Why puts for .upcase .downcast but not for .lenght?


#1

Im just trying to understand the concept rather then memorizing it.
Why do I need to use put for .upcase .downcase but for .reverse and .length is not required.
Thank you


#2

puts (short for put string) is only needed if we wish to send output to the screen. We are not required to print.

The string methods .upcase, .downcase, .reverse and .length do not alter the string upon which they are invoked. Rather, a temporary object is created (except for .length) and the modifications made on a copy. We can either directly print, or store the new string.

a = "somestring"
b = a.upcase
c = b.downcase
d = b.reverse

puts d    #->  GNIRTSEMOS

As we’ve seen, the methods create a copy, modify it and then return the copy. Ruby permits these same methods to overwrite the variable they are called upon. The ! modifier (the bang) signifies in-place mutation. It still uses a temporary object which is a copy of the value. It then applies the method to the temporary object and if any change takes place, replaces the value with the mutated string.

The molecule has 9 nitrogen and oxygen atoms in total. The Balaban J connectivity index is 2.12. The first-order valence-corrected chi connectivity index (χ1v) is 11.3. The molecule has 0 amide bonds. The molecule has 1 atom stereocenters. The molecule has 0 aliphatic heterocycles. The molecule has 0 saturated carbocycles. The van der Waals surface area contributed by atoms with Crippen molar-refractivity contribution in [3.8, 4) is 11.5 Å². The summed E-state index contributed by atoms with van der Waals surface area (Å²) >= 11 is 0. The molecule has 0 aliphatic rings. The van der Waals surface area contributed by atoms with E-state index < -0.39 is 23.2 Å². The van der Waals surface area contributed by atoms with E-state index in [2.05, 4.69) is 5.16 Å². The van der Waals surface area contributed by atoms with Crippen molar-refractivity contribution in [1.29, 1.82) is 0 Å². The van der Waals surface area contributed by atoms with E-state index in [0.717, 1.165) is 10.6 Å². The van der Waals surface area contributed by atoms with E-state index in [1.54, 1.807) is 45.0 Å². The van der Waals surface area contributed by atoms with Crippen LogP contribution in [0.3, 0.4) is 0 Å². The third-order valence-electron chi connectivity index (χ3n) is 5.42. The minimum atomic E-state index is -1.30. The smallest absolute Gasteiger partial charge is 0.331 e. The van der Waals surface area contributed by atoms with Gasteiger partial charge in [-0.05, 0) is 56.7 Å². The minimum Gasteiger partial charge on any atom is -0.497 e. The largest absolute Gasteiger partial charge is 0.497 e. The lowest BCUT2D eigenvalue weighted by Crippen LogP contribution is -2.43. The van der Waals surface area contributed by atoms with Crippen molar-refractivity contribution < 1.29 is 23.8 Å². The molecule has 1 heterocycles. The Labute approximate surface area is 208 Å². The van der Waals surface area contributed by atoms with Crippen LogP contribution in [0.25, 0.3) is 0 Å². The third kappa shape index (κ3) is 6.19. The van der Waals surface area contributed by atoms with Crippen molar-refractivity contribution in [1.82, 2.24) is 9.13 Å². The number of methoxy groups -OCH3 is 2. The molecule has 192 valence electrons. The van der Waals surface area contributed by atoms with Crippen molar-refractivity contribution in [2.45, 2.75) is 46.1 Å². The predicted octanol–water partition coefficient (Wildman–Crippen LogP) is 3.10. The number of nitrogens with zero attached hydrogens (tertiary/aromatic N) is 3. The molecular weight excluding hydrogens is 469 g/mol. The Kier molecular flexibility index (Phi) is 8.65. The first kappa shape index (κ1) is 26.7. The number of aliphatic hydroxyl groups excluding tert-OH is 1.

The kicker here is that if no change occurs, the return is nil. The NB here is that we must be certain when using the bang that some change is guaranteed if we expect to call any methods on the return value.

Let’s look at an example that uses method chaining and the bang so all changes are in-place…

 > a.downcase!.reverse!
undefined method `reverse' for nil:NilClass
(repl):1:in `<main>'
 > b.downcase!.reverse!
=> "gnirtsemos" 
 > puts b
 gnirtsemos
 > 

Note that in the first example, no change occurs, so the return is nil. nil has no methods or attrbutes.

The second example works because there is a mutation of the string object so a string remains.


#3

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